If you’re a high school student and you’re thinking about applying to art school, chances are you’re working on a portfolio of amazing artwork that will help you get into the college of your dreams. If you’re not yet, don’t worry! Tips to get started are here. While you work on creating and curating a collection of art that best represents your skills and passion to an admissions committee, you should know that there is help along the way. In fact, you’ve probably already received some guidance from your art teacher, college counselor, or a pre-college program. You might have attended an information session and heard about the role of a portfolio in the SMFA admissions process. You may have even read up on what SMFA is looking for in a portfolio on our blog. But even with guidance, you could still have some questions about putting together a portfolio. It can feel like a complex process; how do you know you’re getting it all right? Enter: The Portfolio Review.
What is a portfolio review?
First of all, a portfolio review is not a final assessment of your work, and it does not result in a decision on your admission to SMFA at Tufts. It is hopefully the beginning of a conversation between you and an SMFA Admissions Counselor – one that will provide a new perspective on your artwork, help you think about new projects to tackle, address all of your questions about putting together a portfolio, and help you get to know SMFA. And we want to get to know you, too! We love chatting about the ideas, research, and passion behind the body of work that you are creating. Think of a portfolio review as a starting point; hopefully, you’ll leave feeling informed and inspired to continue working on a portfolio that embodies your creative practice, whatever that may look like. And you’ll leave with an SMFA Admissions Counselor in your corner, too, to support you throughout the college admissions process.
What happens during a portfolio review?
To tell you the truth, every portfolio review is a little bit different. Students often guide the conversation by telling us about their academic and artistic interests and their questions and concerns about the college search process. There are some things, though, that generally happen in every portfolio review. Most portfolio reviews last about 45 minutes to an hour and are one-on-one meetings with an admissions counselor. You’ll have brought some work for us to look at (see below for tips), we’ll look at it, and we’ll talk about big themes we see there. We’ll get to know you and your artistic journey, what resources or art classes you’ve had access to, and where you’re excited to take your practice in the future. We’ll answer any questions you have, like: what are the guidelines for an SMFA portfolio, and are they different from other art schools you're looking at? Which pieces should you include in your final portfolio? Do you need to give them titles or write an artist statement for each artwork? There will be time for all those questions and more. We’ll likely try to talk to you about cats, memes, or one of our other interests. You’ll probably think we’re a little offbeat, and that will give you a good preview of the SMFA community.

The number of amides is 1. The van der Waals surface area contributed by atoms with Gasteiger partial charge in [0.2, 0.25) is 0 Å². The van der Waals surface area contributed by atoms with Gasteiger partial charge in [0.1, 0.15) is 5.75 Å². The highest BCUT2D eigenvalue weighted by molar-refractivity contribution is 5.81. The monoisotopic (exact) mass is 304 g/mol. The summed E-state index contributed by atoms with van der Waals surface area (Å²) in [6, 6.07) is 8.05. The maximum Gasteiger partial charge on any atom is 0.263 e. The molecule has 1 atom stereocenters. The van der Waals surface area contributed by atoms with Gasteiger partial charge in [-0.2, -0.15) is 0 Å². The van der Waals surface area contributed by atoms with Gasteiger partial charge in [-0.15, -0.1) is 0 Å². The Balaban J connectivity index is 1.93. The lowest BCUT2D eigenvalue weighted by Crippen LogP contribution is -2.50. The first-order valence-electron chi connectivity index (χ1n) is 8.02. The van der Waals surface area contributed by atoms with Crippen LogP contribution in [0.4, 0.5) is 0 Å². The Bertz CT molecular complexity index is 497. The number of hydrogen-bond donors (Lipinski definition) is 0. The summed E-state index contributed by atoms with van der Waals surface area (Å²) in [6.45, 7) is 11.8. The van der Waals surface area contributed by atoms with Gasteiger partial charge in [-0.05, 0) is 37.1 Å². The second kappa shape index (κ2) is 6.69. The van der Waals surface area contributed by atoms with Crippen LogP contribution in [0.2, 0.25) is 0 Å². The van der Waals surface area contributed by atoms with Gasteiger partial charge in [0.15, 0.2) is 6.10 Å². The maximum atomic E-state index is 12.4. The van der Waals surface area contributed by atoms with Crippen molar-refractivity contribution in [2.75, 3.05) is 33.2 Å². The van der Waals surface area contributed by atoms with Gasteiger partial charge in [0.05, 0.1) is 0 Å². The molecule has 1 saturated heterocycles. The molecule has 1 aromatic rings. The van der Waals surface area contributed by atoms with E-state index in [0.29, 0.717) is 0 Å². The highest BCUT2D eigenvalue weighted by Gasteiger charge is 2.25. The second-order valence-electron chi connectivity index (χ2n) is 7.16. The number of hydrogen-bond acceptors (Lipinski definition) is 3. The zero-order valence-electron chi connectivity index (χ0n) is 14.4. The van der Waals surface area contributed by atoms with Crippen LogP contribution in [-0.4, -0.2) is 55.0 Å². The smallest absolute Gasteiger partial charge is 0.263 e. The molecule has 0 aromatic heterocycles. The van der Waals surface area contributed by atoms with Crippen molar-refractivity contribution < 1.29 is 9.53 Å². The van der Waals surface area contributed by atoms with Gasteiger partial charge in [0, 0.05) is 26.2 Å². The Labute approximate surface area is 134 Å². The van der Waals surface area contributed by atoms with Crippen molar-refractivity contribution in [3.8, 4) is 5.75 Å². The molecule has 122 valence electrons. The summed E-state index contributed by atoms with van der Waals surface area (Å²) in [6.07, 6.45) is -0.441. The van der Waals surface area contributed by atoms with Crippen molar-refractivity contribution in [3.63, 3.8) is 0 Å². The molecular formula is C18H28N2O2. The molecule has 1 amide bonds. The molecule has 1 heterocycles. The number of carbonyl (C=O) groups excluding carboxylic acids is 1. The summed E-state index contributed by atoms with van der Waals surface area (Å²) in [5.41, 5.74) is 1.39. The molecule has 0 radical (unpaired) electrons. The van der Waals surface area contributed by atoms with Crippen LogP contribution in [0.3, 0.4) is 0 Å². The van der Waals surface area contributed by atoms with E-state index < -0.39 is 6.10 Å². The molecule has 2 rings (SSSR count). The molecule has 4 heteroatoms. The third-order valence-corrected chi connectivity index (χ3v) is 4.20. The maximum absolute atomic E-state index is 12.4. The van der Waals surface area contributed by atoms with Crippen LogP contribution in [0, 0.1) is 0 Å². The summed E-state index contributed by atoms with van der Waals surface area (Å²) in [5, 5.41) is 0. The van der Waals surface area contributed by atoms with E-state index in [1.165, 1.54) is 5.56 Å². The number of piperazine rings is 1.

How should you prepare for a portfolio review?
Take pictures of your artwork. They can be shot on your phone or a camera, but make sure they show the artwork clearly. Both photos and time-based work—like film and video projects, animation, or durational artwork—are great! These works do not have to be what’s going to end up in your final portfolio, so feel free to show us your latest experiment or the piece you haven't quite figured out how to execute yet. You’ll want to make sure that your files are all collected in one place, like a flash drive or folder on your computer, Google drive folder, or a website that you’ve made. If your portfolio review is virtual, we’ll remind you to send those files over 48 hours before your review. If it’s in-person, you can bring both digital files and/or physical artwork for us to check out.
Another great way to prepare for your portfolio review is to do a little digging on the school itself – take a tour or join an information session, check out the website or social media accounts. Regardless of which school is giving you a portfolio review, having a sense of their philosophy and program can really help to frame the conversation you’re going to have, generate some questions you can ask your admissions counselor, and help you feel prepared.
What happens after a portfolio review?
We stay in touch! Email or call your admissions counselor any time with questions or exciting updates about your newest art adventures. We love to hear from you!
Sounds great! How do I sign up for a portfolio review?
So glad you asked. Sign up here.